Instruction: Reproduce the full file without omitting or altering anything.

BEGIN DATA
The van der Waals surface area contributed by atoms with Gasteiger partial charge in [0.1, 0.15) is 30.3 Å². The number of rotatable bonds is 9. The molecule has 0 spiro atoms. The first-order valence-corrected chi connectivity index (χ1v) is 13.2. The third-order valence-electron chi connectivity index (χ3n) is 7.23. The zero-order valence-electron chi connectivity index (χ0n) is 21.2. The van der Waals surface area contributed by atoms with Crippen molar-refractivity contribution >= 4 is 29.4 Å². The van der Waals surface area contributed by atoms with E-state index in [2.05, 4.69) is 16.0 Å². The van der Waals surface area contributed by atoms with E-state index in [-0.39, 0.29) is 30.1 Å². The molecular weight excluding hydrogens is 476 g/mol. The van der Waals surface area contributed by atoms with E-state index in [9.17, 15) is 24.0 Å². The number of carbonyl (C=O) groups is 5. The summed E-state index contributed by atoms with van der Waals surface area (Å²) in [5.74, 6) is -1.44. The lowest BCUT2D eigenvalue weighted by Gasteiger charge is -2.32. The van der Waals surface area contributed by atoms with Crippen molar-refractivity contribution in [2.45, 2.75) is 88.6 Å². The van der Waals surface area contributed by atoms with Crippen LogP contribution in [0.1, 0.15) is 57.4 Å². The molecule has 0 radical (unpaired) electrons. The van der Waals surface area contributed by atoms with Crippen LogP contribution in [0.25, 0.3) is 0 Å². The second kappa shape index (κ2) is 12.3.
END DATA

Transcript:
The van der Waals surface area contributed by atoms with Gasteiger partial charge in [0.1, 0.15) is 30.3 Å². The number of rotatable bonds is 9. The molecule has 0 spiro atoms. The first-order valence-corrected chi connectivity index (χ1v) is 13.2. The third-order valence-electron chi connectivity index (χ3n) is 7.23. The zero-order valence-electron chi connectivity index (χ0n) is 21.2. The van der Waals surface area contributed by atoms with Crippen molar-refractivity contribution >= 4 is 29.4 Å². The van der Waals surface area contributed by atoms with E-state index in [2.05, 4.69) is 16.0 Å². The van der Waals surface area contributed by atoms with E-state index in [-0.39, 0.29) is 30.1 Å². The molecular weight excluding hydrogens is 476 g/mol. The van der Waals surface area contributed by atoms with E-state index in [9.17, 15) is 24.0 Å². The number of carbonyl (C=O) groups is 5. The summed E-state index contributed by atoms with van der Waals surface area (Å²) in [5.74, 6) is -1.44. The lowest BCUT2D eigenvalue weighted by Gasteiger charge is -2.32. The van der Waals surface area contributed by atoms with Crippen molar-refractivity contribution in [2.45, 2.75) is 88.6 Å². The van der Waals surface area contributed by atoms with Crippen LogP contribution in [0.1, 0.15) is 57.4 Å². The molecule has 0 radical (unpaired) electrons. The van der Waals surface area contributed by atoms with Crippen LogP contribution in [0.25, 0.3) is 0 Å². The second kappa shape index (κ2) is 12.3.